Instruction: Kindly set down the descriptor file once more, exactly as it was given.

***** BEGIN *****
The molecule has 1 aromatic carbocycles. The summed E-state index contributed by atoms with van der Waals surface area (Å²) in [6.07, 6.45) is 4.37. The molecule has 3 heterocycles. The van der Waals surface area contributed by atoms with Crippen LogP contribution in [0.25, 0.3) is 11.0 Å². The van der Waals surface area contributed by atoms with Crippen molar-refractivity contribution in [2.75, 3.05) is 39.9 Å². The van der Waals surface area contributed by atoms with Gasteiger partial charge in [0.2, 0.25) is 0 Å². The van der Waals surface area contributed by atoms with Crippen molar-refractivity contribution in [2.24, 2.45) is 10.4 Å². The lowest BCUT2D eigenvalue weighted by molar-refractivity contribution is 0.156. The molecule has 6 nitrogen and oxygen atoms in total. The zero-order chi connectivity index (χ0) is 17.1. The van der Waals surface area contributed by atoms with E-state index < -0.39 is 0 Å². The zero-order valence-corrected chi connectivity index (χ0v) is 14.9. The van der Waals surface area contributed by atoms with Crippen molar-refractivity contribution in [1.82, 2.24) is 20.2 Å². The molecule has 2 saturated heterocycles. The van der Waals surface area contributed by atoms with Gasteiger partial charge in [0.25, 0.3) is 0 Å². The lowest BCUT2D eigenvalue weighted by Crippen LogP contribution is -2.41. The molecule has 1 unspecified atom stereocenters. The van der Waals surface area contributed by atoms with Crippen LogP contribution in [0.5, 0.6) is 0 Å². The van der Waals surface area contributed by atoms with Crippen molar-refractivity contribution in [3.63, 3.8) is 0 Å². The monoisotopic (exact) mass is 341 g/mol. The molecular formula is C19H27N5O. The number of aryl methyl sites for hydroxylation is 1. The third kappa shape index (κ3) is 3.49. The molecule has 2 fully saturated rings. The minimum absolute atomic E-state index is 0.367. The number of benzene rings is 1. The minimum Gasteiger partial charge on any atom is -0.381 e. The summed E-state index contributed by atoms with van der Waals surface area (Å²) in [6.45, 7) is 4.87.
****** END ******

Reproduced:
The molecule has 1 aromatic carbocycles. The summed E-state index contributed by atoms with van der Waals surface area (Å²) in [6.07, 6.45) is 4.37. The molecule has 3 heterocycles. The van der Waals surface area contributed by atoms with Crippen LogP contribution in [0.25, 0.3) is 11.0 Å². The van der Waals surface area contributed by atoms with Crippen molar-refractivity contribution in [2.75, 3.05) is 39.9 Å². The van der Waals surface area contributed by atoms with Gasteiger partial charge in [0.2, 0.25) is 0 Å². The van der Waals surface area contributed by atoms with Crippen molar-refractivity contribution in [2.24, 2.45) is 10.4 Å². The lowest BCUT2D eigenvalue weighted by molar-refractivity contribution is 0.156. The molecule has 6 nitrogen and oxygen atoms in total. The zero-order chi connectivity index (χ0) is 17.1. The van der Waals surface area contributed by atoms with E-state index < -0.39 is 0 Å². The zero-order valence-corrected chi connectivity index (χ0v) is 14.9. The van der Waals surface area contributed by atoms with Crippen molar-refractivity contribution in [1.82, 2.24) is 20.2 Å². The molecule has 2 saturated heterocycles. The van der Waals surface area contributed by atoms with Gasteiger partial charge in [0.25, 0.3) is 0 Å². The lowest BCUT2D eigenvalue weighted by Crippen LogP contribution is -2.41. The molecule has 1 unspecified atom stereocenters. The van der Waals surface area contributed by atoms with Crippen LogP contribution in [0.5, 0.6) is 0 Å². The van der Waals surface area contributed by atoms with Crippen molar-refractivity contribution in [3.63, 3.8) is 0 Å². The monoisotopic (exact) mass is 341 g/mol. The molecular formula is C19H27N5O. The number of aryl methyl sites for hydroxylation is 1. The third kappa shape index (κ3) is 3.49. The molecule has 2 fully saturated rings. The minimum absolute atomic E-state index is 0.367. The number of benzene rings is 1. The minimum Gasteiger partial charge on any atom is -0.381 e. The summed E-state index contributed by atoms with van der Waals surface area (Å²) in [6.45, 7) is 4.87.